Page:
By Justin Reedy
Only in the twisted reality the world has become since George W. Bush has taken office could the environmentally benign hydrogen-powered car be turned into a pollution machine.
The hydrogen fuel cell can drive a full-size car by generating electric energy, with the only byproduct of the reaction being water vapor, making it one of the cleanest forms of energy generation available.
But the Bush administration, which is clearly tied to the traditional energy industry and not the largest supporter of alternative energy, has taken this idea and perverted it, according to a recent report by Mother Jones magazine.
A fuel cell takes hydrogen which can be generated by splitting water molecules through wind or solar power and recombines those atoms with oxygen. That reaction releases excess electrons (those of us who slept in high school chemistry raise your hands?) which are then used to drive an electric motor that powers a car.
Obviously a great idea, considering such cars rely on a renewable energy source, unlike traditional gasoline-powered cars, and that the cars are quickly moving from concept to reality. Dan Rather was even driving one on the evening news a few weeks ago, and said that the car was "faster than a blue tick hound chasing a varmint fresh from the henhouse." (Nobody I talked to knew what that meant.)
Bush even announced in his State of the Union address that he hoped to secure $1.2 billion in funding to help in developing the fuel cell car, which he said would be "pollution-free."
The only problem with that statement is that if Bush has his way in the development of the hydrogen car it will be anything but free of pollution, and could even contribute as many pollutants to the atmosphere as traditional fossil fuel vehicles.
The administration's plan for the development of hydrogen energy, which was drafted with the assistance of the traditional energy industry (though Dick Cheney won't admit it), the hydrogen used as the energy source will be created by methods that pollute. Instead of splitting hydrogen using solar or wind power, the plan calls for 90 percent of the hydrogen to be refined from oil, coal and natural gas in a process powered by fossil fuels. The other 10 percent? Cracking water in a nuclear reaction would create that hydrogen.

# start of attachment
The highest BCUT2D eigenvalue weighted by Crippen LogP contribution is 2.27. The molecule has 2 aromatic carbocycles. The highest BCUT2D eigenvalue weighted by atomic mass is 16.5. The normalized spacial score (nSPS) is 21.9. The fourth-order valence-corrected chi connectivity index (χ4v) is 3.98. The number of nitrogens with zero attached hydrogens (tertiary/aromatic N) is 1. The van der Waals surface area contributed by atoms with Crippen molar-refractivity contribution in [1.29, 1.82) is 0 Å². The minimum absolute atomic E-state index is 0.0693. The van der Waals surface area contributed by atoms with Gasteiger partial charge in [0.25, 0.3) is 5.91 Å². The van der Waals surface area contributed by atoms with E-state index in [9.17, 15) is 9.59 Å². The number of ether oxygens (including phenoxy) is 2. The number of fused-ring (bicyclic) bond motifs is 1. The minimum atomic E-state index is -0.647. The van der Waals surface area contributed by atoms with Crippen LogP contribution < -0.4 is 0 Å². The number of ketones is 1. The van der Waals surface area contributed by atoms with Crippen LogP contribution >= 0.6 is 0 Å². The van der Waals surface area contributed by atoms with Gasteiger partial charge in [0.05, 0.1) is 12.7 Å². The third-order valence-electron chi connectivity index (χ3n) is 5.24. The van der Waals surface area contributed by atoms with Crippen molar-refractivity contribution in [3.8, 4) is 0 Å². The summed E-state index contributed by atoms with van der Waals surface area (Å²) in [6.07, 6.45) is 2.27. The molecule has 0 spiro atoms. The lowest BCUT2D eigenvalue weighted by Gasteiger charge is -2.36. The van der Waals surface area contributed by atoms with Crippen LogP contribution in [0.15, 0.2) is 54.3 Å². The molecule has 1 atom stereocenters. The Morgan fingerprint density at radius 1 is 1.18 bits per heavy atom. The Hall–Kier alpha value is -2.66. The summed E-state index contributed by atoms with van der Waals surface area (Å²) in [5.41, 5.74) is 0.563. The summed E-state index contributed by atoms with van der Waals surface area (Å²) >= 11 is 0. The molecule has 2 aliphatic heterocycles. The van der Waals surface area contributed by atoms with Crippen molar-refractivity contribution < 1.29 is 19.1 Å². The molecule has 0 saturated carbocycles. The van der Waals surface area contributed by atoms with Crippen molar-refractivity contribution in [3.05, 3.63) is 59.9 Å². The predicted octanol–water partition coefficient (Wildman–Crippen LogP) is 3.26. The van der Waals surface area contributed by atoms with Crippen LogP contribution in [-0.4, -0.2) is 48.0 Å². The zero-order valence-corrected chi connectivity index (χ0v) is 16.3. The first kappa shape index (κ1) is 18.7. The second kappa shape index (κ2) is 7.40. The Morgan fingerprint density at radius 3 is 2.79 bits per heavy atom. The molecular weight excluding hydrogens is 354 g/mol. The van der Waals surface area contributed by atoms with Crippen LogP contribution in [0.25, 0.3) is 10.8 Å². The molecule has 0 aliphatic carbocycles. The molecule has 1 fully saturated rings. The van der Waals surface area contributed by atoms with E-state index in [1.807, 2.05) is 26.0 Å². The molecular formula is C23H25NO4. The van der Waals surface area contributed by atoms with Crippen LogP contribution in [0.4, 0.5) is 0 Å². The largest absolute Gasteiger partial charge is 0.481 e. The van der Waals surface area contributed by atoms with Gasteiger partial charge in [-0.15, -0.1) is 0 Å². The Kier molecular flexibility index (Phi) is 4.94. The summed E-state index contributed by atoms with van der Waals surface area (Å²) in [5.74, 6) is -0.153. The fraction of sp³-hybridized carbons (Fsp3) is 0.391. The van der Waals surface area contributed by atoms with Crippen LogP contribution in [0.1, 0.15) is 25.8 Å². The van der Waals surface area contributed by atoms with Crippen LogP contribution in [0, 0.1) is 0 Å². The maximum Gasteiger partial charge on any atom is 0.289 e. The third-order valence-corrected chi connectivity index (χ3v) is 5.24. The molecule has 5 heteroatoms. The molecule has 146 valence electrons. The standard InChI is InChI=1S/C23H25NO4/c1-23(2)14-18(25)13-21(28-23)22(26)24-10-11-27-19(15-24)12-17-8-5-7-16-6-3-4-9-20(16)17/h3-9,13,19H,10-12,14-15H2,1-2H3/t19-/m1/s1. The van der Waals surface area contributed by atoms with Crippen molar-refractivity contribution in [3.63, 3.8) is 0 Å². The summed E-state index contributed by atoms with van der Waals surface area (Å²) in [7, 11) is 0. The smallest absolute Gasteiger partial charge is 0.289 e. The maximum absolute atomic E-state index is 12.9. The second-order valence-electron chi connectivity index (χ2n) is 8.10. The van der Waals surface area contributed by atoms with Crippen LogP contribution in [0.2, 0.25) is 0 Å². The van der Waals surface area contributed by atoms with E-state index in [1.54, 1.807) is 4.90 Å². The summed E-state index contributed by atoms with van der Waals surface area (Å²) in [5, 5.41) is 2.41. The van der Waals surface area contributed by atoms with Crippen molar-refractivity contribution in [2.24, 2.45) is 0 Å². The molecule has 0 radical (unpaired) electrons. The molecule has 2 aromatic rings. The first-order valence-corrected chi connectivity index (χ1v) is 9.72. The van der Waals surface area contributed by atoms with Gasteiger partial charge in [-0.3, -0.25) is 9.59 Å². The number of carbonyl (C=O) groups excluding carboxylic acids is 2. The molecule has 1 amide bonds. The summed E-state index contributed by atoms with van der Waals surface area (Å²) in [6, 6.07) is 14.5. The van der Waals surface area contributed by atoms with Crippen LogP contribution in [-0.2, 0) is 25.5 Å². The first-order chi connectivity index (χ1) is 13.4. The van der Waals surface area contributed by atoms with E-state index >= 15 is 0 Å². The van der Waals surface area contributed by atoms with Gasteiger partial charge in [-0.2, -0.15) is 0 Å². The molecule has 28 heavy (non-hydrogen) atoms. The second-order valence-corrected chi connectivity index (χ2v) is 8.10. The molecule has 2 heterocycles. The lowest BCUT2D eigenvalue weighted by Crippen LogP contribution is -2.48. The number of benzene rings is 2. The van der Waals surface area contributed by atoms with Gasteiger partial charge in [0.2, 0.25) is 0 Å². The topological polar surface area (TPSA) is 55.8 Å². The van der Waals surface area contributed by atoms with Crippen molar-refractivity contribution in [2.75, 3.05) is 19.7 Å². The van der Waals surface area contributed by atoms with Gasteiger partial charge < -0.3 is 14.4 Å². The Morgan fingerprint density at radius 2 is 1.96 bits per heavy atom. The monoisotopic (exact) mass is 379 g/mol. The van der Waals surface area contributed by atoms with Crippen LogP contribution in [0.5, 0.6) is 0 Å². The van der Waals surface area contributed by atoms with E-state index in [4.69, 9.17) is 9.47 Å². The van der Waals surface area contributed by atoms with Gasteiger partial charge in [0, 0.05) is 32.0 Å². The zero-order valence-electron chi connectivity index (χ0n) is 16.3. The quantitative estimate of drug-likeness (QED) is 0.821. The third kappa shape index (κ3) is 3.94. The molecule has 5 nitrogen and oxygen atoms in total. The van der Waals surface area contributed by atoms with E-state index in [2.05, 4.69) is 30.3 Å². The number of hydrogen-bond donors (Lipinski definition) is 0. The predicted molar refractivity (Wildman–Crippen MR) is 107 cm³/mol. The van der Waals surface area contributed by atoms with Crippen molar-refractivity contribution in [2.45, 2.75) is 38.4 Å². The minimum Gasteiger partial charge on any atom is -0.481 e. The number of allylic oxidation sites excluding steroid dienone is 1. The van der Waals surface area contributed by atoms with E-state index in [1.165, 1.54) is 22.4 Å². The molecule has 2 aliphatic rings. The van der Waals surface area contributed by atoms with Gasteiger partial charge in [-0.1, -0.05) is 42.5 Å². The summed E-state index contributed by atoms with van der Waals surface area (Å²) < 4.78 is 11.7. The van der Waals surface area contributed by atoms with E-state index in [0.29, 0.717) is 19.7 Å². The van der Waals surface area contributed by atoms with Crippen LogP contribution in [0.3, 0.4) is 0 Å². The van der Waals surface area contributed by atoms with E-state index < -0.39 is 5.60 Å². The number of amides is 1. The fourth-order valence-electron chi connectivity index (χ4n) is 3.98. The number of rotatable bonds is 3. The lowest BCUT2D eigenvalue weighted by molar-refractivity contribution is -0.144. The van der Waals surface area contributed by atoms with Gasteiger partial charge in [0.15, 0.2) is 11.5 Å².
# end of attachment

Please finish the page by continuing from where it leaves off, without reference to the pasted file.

Let me get this straight we're on the verge of creating a clean-burning engine that only generates water vapor as a byproduct, and we're going to create the fuel for that engine using two of the dirtiest, most polluting types of energy? Nuclear energy is widely touted by conservatives as a way to remove our dependency on fossil fuels, but the byproducts of that reaction are incredibly harmful and remain that way for generations. And if the entire point of alternative energy is to remove fossil fuels from the equation (they are going to run out, you know), then why use them as an energy source when you don't have to do so?
It's easy to see why the administration's ties to the energy industry. An executive from ChevronTexaco chaired the board that drafted the president's hydrogen energy plan; I'm sure that person had an objective view of alternative energy. (Also of note is the fact that the National Hydrogen Association, which was founded in 1989 by scientists from universities and the government to foster the development of clean-burning hydrogen power, has since been taken over by executives from Shell, BP and ChevronTexaco. Those same companies are acquiring companies working on hydrogen fuel technology, no doubt ensuring their industry's prominent role in implementing the alternative fuel source.)
Cries of "No war for oil!" resounded throughout the world prior to and during our conquest of Iraq, but have died down now that the war is over and done with. But with such a startling lack of evidence of the massive stockpile of weapons of mass destruction allegedly our reasoning behind the invasion and a wealth of evidence showing the administration's buddies making windfalls in the billions from the conflict, maybe it's time to re-examine the motives behind the war.
This is also the opportune time to question whether Bush's "environmental" policies (and I use that term ever so loosely) are actually meant to accomplish anything other than pad the pockets of his corporate cronies. Ask someone with the National Park Service what they think about changes to the logging rights rules, and that will give you a clear picture of what side Bush is on.
Not questioning these policies will come back to haunt us in a few more decades, when smog season lasts year round, the entire country has been paved over and then, all of the sudden, none of us have any gas to put in our fossil fuel-powered cars because that resource just ran out.
Justin Reedy covers county government for the News Daily. His column appears on Thursdays. He may be reached at (770) 478-5753 ext. 281 or via e-mail at firstname.lastname@example.org.